The dilemma that many providers are facing is how to staff and run their existing entities profitably, while continuing to reinvest in their infrastructure to service the increased demand of patients. And due to the high interest rate environment, among other factors, many health systems have taken a wait-and-see approach to borrowing for new capital projects. “Because providers can’t put off these strategic priorities forever, we anticipate seeing the commencement of more capital projects in the next 12-24 months or sooner,” says Marsh.

Despite the challenges in today’s environment, Marsh is optimistic about the future for North Carolina’s healthcare industry in growing its reach, pace of innovation and pipeline of capital projects. “During the past year or so, many hospitals and health systems have taken a disciplined approach to cost reduction and driving operational efficiencies, while also planning for capital projects that will help fuel the continued success of a sector that contributes to North Carolina’s physical and economic health in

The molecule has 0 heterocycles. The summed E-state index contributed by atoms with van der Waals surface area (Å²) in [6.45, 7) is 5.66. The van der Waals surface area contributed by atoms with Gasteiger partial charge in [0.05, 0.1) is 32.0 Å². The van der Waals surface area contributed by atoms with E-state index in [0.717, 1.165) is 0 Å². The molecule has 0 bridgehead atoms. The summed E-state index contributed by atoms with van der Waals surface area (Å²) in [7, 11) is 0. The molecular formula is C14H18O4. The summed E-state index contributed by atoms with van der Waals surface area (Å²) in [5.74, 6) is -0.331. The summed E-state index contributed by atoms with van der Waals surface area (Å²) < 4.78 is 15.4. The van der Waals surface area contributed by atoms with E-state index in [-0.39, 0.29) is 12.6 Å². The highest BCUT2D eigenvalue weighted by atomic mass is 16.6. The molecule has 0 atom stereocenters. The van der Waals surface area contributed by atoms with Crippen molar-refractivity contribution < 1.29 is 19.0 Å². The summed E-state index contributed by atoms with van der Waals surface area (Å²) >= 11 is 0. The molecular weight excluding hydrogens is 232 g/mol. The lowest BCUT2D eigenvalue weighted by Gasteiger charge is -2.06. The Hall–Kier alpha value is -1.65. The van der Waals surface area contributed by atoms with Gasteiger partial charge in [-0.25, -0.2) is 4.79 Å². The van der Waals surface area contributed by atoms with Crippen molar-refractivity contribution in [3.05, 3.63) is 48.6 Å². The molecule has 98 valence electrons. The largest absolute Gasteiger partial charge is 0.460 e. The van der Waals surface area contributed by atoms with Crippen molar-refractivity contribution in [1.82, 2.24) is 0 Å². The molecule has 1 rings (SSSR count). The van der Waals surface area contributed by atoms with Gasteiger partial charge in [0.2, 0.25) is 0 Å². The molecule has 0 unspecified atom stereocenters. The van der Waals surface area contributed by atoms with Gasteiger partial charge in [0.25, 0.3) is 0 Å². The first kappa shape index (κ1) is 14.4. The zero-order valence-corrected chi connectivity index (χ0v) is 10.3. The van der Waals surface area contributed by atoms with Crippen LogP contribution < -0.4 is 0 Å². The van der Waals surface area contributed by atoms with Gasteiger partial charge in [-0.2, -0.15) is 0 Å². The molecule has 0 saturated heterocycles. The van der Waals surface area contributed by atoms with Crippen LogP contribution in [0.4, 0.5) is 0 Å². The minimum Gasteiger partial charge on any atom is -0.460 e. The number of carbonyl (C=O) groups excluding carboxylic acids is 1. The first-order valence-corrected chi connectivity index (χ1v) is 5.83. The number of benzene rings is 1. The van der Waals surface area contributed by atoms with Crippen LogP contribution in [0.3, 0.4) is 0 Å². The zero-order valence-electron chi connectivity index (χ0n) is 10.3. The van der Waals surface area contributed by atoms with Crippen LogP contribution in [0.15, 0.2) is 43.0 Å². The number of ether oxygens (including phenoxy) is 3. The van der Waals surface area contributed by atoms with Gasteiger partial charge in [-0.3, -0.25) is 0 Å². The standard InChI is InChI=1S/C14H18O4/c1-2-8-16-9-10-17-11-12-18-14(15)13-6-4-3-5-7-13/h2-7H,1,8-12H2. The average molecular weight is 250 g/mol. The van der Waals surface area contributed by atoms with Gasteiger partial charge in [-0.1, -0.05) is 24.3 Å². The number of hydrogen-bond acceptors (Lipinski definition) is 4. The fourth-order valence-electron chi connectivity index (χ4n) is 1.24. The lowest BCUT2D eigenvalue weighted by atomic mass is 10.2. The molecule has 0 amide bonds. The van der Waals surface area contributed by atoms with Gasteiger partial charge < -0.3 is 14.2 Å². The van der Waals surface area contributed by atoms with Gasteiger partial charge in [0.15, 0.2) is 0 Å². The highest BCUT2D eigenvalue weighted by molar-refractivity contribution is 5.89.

so many ways,” he says.

These materials are furnished for the use of PNC Bank and its clients and do not constitute the provision of investment, legal, or tax advice to any person. They are not prepared with respect to the specific investment objectives, financial situation, or particular needs of any person. Use of these materials is dependent upon the judgment and analysis applied by duly authorized investment personnel who consider a client’s individual account circumstances. Persons reading these materials should consult with their PNC account representative regarding the appropriateness of investing in any securities or adopting any investment strategies discussed or recommended herein and should understand that statements regarding future prospects may not be realized. The information contained herein was obtained from sources deemed reliable. Such information is not guaranteed as to its accuracy, timeliness, or completeness by PNC. The information contained and the opinions expressed herein are subject to change without notice. Past performance is no guarantee of future results. Neither the information presented nor any opinion expressed herein constitutes an offer to buy or sell, nor a recommendation to buy or sell, any security or financial instrument. Accounts managed by PNC and its affiliates may take positions from time to time in securities recommended and followed by PNC affiliates. Securities are not bank deposits, nor are they backed or guaranteed by PNC or any of its affiliates, and are not issued by, insured by, guaranteed by, or obligations of the FDIC or the Federal Reserve Board. Securities involve investment risks, including possible loss of principal.